What To Do In Case of Accidental Poisoning
Hundreds of thousands of children and adults are accidentally poisoned every year. It's important to know how to respond correctly when you think someone has been exposed to a chemical that could harm them. While eating or drinking toxic substances are the most common means of exposure, poisoning can also occur from skin exposure, splashing in the eyes and inhalation. Never assume that a chemical is harmless when someone has been exposed.

Be Prepared

Keep an unexpired bottle of Syrup of Ipecac and a bottle of activated charcoal suspension in the house. These are often used to treat accidental ingestions. NEVER GIVE EITHER OF THESE UNLESS SPECIFICALLY INSTRUCTED TO DO SO BY A MEDICAL PROFESSIONAL.

Post the number of the local Poison Control Center or your doctor by the phone.

Instruct babysitters or anyone caring for your child NOT to follow the instructions on a product container without calling a doctor or PCC first. Many products have outdated treatment instructions on them. 

What To Do

1) Stay Calm. The call will seem to take a long time and it may seem that you are being asked lots of questions. Remember that PCCs are staffed by trained personel who know what they are doing.

2) Have As Much Information Available As Possible.

The individual's age, weight, medical history (allergies, medications, illnesses,etc.) and current condition

The product container if available. You may be asked to read the contents, name of the manufacturer, etc. off the label.

How much the individual ingested or how much skin was exposed.

Any actions taken prior to calling; e.g., flushing the skin with water.

The individual's current condition.

Preventing Poisoning

The most common items involved in poisonings are (prescription and over-the- counter), household and chemical products, plants and cosmetics.

Children under the age of six are at the greatest risk for poisoning. Color, smell and colorful packaging attract them they will often eat or drink things that taste bad simply out of curiosity.



  • Use safety locks on all cabinets and store all poisonous household and chemical products out of sight of children. 
  • Use extra caution during mealtimes or when the household routine is disrupted (e.g., when a babysitter is present). Many poisonings take place at such times. 
  • Discard old or outdated medicines, cosmetics, household and chemical products.
Household Chemicals
  • Store all products in their original containers. DO NOT use food containers such as milk jugs or soda bottles to store household and chemical products.
  • Store food and household and chemical products in separate areas. Many poisonous products look-a-like and come in containers very similar to drinks or food, for example apple juice and pine cleaner.
  • Return household and chemical products to safe storage immediately after use.
  • Most poisonings occur when the product is in use.Never leave a child alone withan open container of a poisonous product. If need to answer the telephone or doorbell, take the child with you.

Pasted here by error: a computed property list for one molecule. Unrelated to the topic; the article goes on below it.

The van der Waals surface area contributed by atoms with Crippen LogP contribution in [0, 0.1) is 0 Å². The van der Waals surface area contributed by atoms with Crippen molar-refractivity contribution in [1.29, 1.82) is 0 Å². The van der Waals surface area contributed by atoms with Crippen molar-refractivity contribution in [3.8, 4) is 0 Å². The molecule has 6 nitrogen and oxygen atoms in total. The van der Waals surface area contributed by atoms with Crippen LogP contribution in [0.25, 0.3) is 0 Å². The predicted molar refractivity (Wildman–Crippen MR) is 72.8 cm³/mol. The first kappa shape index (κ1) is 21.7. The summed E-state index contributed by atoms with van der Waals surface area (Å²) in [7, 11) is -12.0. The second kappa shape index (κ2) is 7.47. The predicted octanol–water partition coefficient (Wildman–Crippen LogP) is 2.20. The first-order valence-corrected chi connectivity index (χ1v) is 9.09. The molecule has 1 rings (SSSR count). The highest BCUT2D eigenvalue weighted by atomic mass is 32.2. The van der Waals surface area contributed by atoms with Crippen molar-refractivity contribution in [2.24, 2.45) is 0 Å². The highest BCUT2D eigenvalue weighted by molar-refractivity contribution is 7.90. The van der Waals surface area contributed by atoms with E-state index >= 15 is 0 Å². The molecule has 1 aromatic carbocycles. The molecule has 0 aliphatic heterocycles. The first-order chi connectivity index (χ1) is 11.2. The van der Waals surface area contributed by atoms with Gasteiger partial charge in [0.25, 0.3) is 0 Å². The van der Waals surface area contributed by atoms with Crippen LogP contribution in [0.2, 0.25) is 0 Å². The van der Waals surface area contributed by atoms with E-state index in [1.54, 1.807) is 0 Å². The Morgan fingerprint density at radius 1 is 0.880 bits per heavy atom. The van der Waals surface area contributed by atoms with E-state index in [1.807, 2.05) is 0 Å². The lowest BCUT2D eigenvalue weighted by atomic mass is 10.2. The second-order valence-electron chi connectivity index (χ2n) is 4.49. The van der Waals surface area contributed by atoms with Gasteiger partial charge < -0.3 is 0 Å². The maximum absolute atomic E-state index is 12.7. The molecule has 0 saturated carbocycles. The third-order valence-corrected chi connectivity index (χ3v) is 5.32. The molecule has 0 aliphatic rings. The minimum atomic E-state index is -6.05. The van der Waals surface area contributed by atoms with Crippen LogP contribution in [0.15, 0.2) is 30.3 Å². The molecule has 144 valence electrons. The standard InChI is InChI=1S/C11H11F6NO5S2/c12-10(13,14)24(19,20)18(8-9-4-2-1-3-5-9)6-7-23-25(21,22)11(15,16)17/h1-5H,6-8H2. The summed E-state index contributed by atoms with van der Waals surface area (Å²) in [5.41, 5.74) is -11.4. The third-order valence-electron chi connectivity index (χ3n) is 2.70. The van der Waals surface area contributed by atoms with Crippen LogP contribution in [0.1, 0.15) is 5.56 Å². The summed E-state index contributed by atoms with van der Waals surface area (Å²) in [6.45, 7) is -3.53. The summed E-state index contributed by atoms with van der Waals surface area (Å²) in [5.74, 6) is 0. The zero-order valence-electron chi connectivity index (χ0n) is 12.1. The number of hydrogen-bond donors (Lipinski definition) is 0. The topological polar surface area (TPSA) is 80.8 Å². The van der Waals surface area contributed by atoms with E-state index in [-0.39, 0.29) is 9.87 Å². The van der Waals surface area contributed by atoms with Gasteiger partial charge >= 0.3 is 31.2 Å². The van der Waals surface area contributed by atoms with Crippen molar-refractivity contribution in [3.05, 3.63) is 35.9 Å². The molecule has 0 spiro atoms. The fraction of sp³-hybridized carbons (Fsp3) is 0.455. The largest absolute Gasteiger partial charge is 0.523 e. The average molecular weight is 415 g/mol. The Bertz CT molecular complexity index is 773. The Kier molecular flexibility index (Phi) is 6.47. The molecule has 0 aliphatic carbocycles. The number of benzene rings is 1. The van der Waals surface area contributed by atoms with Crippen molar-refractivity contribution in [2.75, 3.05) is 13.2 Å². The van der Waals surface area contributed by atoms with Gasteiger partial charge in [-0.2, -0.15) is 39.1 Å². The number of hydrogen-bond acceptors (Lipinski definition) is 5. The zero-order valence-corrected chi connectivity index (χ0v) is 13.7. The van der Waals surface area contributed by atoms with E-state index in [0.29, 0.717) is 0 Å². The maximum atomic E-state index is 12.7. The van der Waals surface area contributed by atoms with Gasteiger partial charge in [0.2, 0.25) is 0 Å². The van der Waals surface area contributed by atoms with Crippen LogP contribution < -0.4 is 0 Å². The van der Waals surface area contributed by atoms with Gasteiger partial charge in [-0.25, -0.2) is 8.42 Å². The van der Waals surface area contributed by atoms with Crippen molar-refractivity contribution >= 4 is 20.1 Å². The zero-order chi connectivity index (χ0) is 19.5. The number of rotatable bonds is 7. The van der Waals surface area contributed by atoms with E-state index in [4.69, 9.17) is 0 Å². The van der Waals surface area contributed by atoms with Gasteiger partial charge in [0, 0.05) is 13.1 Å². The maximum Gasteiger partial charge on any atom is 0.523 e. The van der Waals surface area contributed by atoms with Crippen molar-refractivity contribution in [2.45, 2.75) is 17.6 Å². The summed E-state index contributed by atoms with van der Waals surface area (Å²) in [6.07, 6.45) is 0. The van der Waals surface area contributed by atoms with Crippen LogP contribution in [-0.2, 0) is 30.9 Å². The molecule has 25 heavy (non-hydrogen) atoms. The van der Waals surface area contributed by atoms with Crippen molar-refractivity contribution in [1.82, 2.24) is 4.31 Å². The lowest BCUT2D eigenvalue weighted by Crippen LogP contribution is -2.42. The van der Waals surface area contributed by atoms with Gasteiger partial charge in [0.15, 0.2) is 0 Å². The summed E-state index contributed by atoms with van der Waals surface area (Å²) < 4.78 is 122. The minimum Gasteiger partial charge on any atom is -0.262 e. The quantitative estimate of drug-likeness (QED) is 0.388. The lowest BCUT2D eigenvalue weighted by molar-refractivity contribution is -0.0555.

Medicines and Cosmetics
  • Keep medicines and cosmetics out of sight, locked up and out of reach of children.
  • Make sure that all medicines are in child-resistant containers and labeled properly. Remember child resistant does not mean child proof.
  • Do not give old cosmetics to children to play with.
  • Never leave pills on the counter or in a plastic bags. Always store medicines in their original container with a child-resistant cap.
  • Keep purses and diaper bags out of reach of children.
  • Avoid taking medicines in front of children. Young children often imitate "grown-ups."
  • DON'T call medicine candy. Medicines and candy look-a-like and children cannot tell the difference.
  • Vitamins are medicine. Vitamins with iron can be especially poisonous. Keep them locked up and out of reach of children.
  • Be aware of medicines that visitors may bring into your home. Children are curious and may investigate visitor's purses and suitcases.
  • Read and follow the directions and warnings on the label before giving or taking any medicine.
  • If you have any questions about the intended use of a medicine, contact the doctor who prescribed it.
  • Some medicines are dangerous when mixed with alcohol. Consult your doctor or pharmacist.
  • Be aware of potential drug interactions. Some medicines interact dangerously with food or other medicines. Your doctor should be made aware of all medicines, prescription or over-the-counter, you are currently taking. Talk to your doctor before taking any natural herbal supplements.
  • Never give or take medicines in the dark.
  • Old and outdated medicines should be flushed down the toilet. Some medications can become dangerous or ineffective over time.
  • Never share prescription medicines. Medicines should be taken by the person prescribed and for the reason prescribed.
  • Take time to teach children about poisonous substances.
  • Pesticides can be absorbed through the skin and can be extremely toxic. Stay away from areas that have recently been sprayed. 
This information provided by the American Association of Poison Control Centers.

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